Der Spiegel reported that Zybaydah stated years later, “I was told during this period that I was one of the first to receive these interrogation techniques, so no rules applied. It felt like they were experimenting and trying out techniques to be used later on other people.” (Goetz & Sandberg. CIA Outsourced Development of Interrogation Plan, 2009)

For nearly a month they subjected Abu Zubaydah to increasingly painful and terrifying torture techniques. As early as 2004, the Top Secret, CIA Inspector General Report described the torture techniques used. (The much redacted report was released in 2008 and 2009)

The new interrogation strategy was meant to instill in a prisoner “psychological dependence upon the interrogator,” and “an increased sense of learned helplessness.” The emphasis on “psychological dependence” mirrors the language and theories behind control of human behavior that were explored in the MKULTRA mind control program. (Jeffrey Kaye, 2014)

Cables to and from CIA Headquarters reveal that Abu Zubaydah was subjected to waterboarding 83 times; at one point he became “completely unresponsive, with bubbles rising through his open mouth, [having] lost consciousness.”  The interrogations lasted for weeks without ever eliciting any information from Abu Zubaydah.

After being subjected to torture, Abu Zubaydah clammed up: rather than acknowledge defeat, the interrogators wanted to double down on a failed approach. Harsh interrogations would work, they were arguing, if only they were harsher. Mitchell insisted that Zubaydah would talk only when he had been reduced to complete helplessness and dependence. When the CIA team began building a coffin in which they planned to bury him alive, a furor erupted among both FBI and CIA agents over the morality and legality of this move. Ali Soufan later told Justice Department investigators that he considered the methods he witnessed to be “borderline torture.” He recalls shouting “We’re the United States of America, and we don’t do that kind of thing.”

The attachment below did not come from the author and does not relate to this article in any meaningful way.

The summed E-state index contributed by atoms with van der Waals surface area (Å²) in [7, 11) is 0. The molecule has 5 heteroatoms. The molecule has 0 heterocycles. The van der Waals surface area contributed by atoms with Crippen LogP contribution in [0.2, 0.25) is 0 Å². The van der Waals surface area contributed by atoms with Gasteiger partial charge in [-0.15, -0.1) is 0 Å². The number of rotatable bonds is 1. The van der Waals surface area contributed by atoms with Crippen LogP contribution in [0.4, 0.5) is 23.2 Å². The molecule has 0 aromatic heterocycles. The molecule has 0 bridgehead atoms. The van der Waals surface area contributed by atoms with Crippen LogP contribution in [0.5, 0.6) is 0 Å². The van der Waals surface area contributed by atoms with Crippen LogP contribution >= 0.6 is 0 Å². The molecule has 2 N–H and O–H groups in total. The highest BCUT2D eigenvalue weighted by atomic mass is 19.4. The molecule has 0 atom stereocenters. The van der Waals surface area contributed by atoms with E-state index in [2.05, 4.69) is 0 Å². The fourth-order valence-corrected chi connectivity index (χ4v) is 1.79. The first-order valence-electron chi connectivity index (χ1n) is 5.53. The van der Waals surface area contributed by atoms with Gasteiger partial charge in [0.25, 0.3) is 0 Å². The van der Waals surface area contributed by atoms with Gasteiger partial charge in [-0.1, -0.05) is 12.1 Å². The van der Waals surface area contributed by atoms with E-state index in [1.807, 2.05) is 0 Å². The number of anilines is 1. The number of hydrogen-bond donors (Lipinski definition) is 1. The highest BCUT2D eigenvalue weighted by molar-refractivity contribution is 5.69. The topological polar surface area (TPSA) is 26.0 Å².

Dr. R. Scott Shumate, then chief operational psychologist for the C.I.A.’s counterterrorism center, opposed the extreme methods and, according to an article in Vanity Fair, “packed his bags in disgust, leaving before the most dire tactics had commenced.”

“With Shumate gone, the interrogators were free to unleash what they called the “SERE school” techniques. These included blasting the Red Hot Chili Peppers at top volume, stripping Zubaydah naked, and making his room so cold that his body turned blue…Ultimately, the F.B.I. pulled its agents from the scene and ruled that they could not be present any time coercive tactics were used, says Michael Rolince. It was a momentous decision that effectively gave the C.I.A. complete control of interrogations.” (Katherine Eban. Rorscharch and Awe, Vanity Fair, 2007)

Even though non-coercive interrogation methods had been successful, and the experimental coercive techniques did not yield useful information, the CIA and the administration leadership were determined to pursue that course of action. The torture techniques used on Zubaydah became standardized as enhanced interrogation techniques.

“They hit the glass ceiling with waterboarding. So what do you do? You do it again and again and again: with Abu Zubaydah, 83 times; with Khalid Sheikh Mohammed, 183 times. When you repeat a tactic on an individual 183 times, do you think the technique is working? […] they are basically accelerating these techniques because they are not working…”
(The CIA Torture Debate, Frontline, PBS Dec. 10, 2014)